Then there’s the news and social media. The news media has a couple of important leanings — they focus on bad news more than good news, and they want to make us believe that whatever is going on in the news each day really matters.
This was not so bad when the news was on for half an hour a day, half-watched while families ate dinner. But now, you can doomscroll through bad news all day, every day. The experience of swimming in the news all the time warps our understanding of the world because it seems like the terrible things on the news are everywhere when the very reason the media is reporting on them is that they’re unusual.
This isn’t to say that there aren’t bad things happening in the world — there are! But I think the news often misleads us about how bad things are, making it hard for us to identify which dangers are real and important and which aren’t.
It’s why my dad, who consumes mostly Fox News and local news, thinks that he’s taking his life in his hands every time he goes downtown in our relatively safe city to see a baseball game. It’s why the foreign exchange students who came to our school last year thought that they were in imminent danger of dying in a school shooting. And it’s why relatively plugged-in American kids think everything is terrible and the world is ending.
But most kids aren’t reading the New York Times. They’re ingesting the news indirectly, through social media.
The experience of scrolling through the news on a smartphone is, by nature, anxiety-inducing.
You’re trapped by the algorithm while terrible events flit past your consciousness, one after another. Most of what you read is hyperbole, designed to stoke strong emotions, in order to keep you engaged. You don’t have time to really process any of what you’re seeing, assess its validity, or gauge its importance. This is bad enough for adults — now try doing it with a teenage brain.
And finally, there’s the possibility that we’re protecting our kids too much. We all want our kids to be, and feel, safe. It’s a primal drive for every parent. But modern American parenting may have gone too far in this direction. A lot of kids are supervised all the time lest something truly horrific happens to them, even though abductions and the like are vanishingly rare.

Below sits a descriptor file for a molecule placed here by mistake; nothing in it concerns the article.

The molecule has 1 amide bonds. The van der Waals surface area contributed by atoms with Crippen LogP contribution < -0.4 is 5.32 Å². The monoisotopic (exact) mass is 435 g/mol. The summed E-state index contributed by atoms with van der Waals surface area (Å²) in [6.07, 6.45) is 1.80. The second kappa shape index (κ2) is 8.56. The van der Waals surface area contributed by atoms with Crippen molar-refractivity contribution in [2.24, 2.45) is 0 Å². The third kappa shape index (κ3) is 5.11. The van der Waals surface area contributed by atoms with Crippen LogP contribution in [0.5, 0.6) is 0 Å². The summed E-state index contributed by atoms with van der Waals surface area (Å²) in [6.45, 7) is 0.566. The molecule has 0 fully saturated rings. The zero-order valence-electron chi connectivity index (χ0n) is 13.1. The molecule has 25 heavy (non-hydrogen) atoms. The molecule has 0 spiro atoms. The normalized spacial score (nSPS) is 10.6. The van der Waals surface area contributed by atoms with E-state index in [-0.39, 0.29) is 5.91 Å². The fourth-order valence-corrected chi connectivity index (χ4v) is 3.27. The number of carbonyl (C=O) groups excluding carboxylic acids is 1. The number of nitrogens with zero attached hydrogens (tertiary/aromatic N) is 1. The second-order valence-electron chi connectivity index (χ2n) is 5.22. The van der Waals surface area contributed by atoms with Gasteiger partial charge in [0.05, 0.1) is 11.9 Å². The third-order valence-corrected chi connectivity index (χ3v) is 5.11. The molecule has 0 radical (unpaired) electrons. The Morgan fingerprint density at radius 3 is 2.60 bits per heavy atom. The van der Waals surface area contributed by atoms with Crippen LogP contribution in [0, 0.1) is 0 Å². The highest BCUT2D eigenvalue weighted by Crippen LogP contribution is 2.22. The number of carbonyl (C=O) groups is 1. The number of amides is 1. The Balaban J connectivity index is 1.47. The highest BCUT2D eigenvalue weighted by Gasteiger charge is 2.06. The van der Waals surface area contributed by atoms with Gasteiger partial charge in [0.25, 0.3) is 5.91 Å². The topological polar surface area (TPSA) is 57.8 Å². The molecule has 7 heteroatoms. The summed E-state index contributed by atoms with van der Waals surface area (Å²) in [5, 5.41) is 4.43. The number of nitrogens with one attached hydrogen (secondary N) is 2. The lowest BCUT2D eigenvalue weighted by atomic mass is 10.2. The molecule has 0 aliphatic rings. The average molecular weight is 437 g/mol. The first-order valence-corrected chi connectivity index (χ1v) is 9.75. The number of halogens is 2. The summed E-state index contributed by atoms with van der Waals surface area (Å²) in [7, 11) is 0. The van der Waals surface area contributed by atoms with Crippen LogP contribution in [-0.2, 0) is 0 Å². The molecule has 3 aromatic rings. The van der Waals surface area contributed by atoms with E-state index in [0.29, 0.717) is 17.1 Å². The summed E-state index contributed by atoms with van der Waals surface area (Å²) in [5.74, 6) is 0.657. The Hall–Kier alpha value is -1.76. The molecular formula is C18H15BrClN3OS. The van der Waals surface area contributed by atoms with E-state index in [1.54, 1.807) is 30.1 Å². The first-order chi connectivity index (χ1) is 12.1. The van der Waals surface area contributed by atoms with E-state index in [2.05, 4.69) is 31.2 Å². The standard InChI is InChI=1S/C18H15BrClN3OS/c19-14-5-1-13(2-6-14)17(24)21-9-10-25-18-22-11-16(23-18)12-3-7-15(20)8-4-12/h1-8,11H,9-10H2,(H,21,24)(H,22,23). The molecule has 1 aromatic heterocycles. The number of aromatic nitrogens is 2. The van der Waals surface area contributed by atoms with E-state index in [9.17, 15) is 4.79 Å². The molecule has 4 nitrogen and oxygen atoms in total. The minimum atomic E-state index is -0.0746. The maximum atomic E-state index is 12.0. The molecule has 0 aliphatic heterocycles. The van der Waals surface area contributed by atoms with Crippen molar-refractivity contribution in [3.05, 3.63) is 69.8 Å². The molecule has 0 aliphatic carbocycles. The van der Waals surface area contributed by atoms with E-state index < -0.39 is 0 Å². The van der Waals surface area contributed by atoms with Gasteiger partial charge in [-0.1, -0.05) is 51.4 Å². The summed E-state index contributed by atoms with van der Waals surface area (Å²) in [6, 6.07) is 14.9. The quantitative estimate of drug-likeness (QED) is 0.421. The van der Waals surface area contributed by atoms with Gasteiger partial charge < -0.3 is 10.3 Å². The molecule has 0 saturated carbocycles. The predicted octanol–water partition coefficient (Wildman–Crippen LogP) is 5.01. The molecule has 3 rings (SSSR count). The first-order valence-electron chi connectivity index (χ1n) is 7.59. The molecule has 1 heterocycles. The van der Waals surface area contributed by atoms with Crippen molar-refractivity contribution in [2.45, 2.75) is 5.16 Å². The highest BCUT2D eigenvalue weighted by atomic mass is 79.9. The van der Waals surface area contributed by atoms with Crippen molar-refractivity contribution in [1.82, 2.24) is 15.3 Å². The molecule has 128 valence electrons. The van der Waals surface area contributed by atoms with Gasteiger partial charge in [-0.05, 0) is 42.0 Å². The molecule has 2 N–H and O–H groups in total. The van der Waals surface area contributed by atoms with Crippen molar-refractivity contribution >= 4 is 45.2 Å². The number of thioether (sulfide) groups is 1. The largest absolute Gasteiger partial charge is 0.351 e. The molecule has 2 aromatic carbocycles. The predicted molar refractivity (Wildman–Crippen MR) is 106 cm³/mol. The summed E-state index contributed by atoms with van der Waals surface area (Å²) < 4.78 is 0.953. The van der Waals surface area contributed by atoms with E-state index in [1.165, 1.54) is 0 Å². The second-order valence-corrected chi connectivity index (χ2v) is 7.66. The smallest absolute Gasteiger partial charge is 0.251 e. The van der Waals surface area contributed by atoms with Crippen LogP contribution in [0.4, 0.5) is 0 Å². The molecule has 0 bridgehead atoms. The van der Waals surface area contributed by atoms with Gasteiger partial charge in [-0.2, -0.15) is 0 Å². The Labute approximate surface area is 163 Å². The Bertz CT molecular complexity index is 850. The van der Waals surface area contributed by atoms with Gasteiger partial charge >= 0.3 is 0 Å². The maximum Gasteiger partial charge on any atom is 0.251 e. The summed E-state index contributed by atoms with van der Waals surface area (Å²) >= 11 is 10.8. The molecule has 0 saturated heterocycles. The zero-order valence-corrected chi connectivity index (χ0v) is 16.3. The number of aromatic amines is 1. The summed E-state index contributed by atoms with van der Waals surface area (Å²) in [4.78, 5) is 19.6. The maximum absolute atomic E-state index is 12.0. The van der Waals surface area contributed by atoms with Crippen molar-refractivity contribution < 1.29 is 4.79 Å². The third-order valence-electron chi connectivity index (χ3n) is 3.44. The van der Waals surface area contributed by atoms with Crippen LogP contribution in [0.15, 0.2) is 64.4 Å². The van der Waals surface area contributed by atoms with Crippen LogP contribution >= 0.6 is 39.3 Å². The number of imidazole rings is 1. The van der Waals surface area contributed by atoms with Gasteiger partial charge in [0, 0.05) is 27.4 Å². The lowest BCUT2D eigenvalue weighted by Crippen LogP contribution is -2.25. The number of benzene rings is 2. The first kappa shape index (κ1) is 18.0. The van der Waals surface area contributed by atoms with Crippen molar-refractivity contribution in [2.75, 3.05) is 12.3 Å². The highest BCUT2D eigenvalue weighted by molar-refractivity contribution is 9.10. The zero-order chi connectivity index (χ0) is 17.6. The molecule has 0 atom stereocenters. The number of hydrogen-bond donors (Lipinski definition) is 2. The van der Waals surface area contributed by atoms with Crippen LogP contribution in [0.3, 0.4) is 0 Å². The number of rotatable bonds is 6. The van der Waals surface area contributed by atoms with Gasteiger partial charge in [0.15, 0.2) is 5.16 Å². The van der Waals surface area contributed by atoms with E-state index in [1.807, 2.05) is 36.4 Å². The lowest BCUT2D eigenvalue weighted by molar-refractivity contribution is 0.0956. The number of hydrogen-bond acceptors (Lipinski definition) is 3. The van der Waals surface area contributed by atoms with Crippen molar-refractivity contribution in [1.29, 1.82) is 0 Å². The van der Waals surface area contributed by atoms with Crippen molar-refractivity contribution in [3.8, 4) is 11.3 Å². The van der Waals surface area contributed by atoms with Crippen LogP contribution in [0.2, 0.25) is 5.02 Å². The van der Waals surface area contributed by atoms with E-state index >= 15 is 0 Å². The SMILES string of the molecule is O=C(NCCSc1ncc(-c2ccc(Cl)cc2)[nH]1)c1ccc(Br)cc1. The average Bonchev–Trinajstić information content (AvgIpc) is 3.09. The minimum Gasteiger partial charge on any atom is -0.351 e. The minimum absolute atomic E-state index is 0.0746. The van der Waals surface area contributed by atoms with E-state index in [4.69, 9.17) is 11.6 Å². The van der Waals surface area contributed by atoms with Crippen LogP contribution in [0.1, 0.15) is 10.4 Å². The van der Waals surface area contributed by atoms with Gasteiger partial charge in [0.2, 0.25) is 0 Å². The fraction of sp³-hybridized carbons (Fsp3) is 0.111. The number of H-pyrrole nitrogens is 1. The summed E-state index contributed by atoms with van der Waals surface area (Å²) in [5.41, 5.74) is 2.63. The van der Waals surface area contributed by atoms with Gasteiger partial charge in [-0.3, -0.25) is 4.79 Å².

We keep kids safe even from the little things. In school, many students are shielded from any potential failure. The problem is that, if kids never experience failure in low-stakes situations like a math quiz, they will not know what to do when they face real problems. We may have tried a bit too hard to keep our kids from experiencing frustration or sadness.
Living a childhood without enough rough edges, without a little risk and a little failure, may have made it difficult for a lot of kids to handle even small setbacks. It seems like a lot of young Americans have come to believe that they’re fragile, that there’s danger everywhere, and that life is too hard to handle.
Some experts believe that American helicopter parenting has gone too far. They think that parents and schools should give kids more independence and allow them to learn to navigate a reasonable amount of risk. If you buy this theory, the good news is that the solution is free and easy — just send your kids out to play! Give them a little independence!
Americans should congratulate ourselves — we have done a remarkable job of protecting our kids from actual danger. It’s never been safer to be a kid in America. But we haven’t protected kids from feeling like there’s danger all around.
So how do we raise kids with a reasonable attitude toward risk? How do we make sure that the next generation of young people isn’t burdened with constant fear, even though they’re really quite safe?